Food and cancer: Is there a link?

There is no firm evidence that any single food causes cancer. But a dietitian who surveyed studies done in the past decade says science is consistent on this point — eat your vegetables and fruits for better health.

Laura Pasut is president of Nutridata Consulting Service, based in Barrie, Ontario.

She reviewed 29 cancer studies which included red meat as well as other foods. Her report is published by the Beef Information Centre.

Pasut says all the studies used different approaches, so it’s hard to make comparisons and confirm that any one food caused cancer.

The most consistent link showed a decrease in colon and breast cancer when people ate more fruits and vegetables.

Red meat and fat

Pasut says many people avoid red meat because of fears it’s linked to colon cancer.

“Years ago, it was suggested that too much fat in the diet caused cancer. Much of the fat in our diet is hidden and the obvious sources were from animal products. So in some early studies, there seemed to be a link between fat and cancer or meat and cancer. But as other studies came out, that link wasn’t clear. And so there are now a few studies at show a link, and many studies that don’t show a link.”

She says part of the problem is a lack of duplicate test methods in different studies.

“The researchers might refer to red meat — which meant just beef. Other times, the term red meat included lamb, pork, processed sausages, all sorts of things. And animal fat could also refer to lard used in baking.”

Pasut says she isn’t alone in finding it difficult to confirm which foods might be cancer culprits.

“There’s actually a large report from the World Cancer Research Fund. They looked at 4500 studies. And the main conclusion that they came up with was that there wasn’t sufficient vegetables and fruit in our diet.”

Questions about diet and cancer

Pasut says her review should help consumers and professionals who have to answer questions about cancer and diet.

“What happens is that a research group might look at a particular food or food group and then report their findings. The problem is that when the public reads this one article, they automatically go out and think, okay, I can’t eat that food.”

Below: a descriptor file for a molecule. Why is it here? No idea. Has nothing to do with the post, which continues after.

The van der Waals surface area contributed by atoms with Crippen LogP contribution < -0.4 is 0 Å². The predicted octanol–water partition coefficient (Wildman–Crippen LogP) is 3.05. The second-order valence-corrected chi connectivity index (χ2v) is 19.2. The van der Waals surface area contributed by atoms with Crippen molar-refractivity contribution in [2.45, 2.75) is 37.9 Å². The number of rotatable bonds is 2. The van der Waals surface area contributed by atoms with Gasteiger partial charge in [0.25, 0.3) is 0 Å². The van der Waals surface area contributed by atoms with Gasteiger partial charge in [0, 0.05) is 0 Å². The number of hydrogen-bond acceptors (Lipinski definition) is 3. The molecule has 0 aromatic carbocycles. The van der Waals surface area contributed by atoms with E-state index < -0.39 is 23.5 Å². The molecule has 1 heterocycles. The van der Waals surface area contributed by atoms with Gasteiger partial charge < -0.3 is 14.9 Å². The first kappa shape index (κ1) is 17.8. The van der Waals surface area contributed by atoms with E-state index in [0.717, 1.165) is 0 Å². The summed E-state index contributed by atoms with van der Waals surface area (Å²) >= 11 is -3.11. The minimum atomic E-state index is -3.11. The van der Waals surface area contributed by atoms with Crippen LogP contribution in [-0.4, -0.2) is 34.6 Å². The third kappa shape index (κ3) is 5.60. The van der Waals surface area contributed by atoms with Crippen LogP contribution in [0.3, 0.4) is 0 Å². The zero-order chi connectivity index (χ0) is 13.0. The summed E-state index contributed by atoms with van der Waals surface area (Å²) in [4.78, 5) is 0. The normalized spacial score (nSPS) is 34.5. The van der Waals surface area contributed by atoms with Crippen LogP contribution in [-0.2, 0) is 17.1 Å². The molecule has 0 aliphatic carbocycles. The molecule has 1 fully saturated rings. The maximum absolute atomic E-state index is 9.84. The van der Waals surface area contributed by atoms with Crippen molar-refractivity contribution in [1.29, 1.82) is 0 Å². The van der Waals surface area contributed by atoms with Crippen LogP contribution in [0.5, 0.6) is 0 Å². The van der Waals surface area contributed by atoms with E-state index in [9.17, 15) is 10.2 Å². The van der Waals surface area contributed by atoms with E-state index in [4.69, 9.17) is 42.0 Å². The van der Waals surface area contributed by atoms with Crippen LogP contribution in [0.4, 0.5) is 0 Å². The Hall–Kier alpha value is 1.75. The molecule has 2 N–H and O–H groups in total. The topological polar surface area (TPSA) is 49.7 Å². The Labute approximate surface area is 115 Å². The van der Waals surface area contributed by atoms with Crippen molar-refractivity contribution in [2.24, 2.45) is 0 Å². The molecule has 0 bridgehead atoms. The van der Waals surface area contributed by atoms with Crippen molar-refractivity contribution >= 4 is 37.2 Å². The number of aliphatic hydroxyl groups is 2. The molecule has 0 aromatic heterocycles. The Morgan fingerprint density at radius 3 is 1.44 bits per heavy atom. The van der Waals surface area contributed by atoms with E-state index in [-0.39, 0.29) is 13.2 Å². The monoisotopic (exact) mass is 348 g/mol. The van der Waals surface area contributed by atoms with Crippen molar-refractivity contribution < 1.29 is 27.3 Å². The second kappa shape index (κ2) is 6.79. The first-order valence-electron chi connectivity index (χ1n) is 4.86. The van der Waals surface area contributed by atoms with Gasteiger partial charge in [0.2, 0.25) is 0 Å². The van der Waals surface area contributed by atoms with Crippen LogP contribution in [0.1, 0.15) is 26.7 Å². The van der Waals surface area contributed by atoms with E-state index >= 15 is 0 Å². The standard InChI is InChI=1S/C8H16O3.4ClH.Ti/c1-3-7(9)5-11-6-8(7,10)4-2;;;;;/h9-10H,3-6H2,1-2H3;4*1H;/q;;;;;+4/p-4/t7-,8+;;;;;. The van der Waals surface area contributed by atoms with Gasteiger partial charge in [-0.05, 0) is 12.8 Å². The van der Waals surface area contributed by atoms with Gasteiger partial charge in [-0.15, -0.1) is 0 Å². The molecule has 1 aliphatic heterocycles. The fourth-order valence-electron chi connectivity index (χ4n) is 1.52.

“And that could actually be more dangerous, because the foods from our four food groups are extremely important in providing nutrients. We need them all for a balanced diet, and that includes meat.”

She says red meat is one of the main sources for some key nutrients, such as absorbable iron.

“This is especially important for women. In addition, red meat has key B vitamins, as well as zinc and protein. So it’s very difficult to eliminate a food and expect to have a healthy diet.”

Canadians eat less meat

Pasut also says that many of the studies she surveyed were American and didn’t automatically apply to Canadians.

“We don’t have a lot of studies in Canada. But the few we do have show some key differences. First of all, we eat differently than Americans. We consume more vegetables and fruits. We eat less meat.”

“I think Canadians in general have a healthier diet. But there’s lots of room for improvement. We still need to increase our fruits and vegetables.”

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Diet and Cancer

The estimates are that 20 to 30 per cent of all cancers may be related to what you eat. And another 30 to 40 per cent of all cancers may be related to the combination of poor diet, overweight and exercise.

Colon cancer has the strongest link to dietary risk factors. The Beef Information Centre offers this advice on diet and cancer:

*Each day, enjoy a variety of foods from all food groups, including lots of vegetables and fruits.

*Use lean cuts of meat, poultry and fish. For red meat, choose round and sirloin steaks, and rump, sirloin tip or round roasts.

*When cooking, trim fat from meat and remove skin from poultry.

*Choose lower fat choices from the other food groups—low fat milk and dairy products.

*Be aware of hidden fats in foods such as commercial muffins, cream or cheese sauces and salad dressings.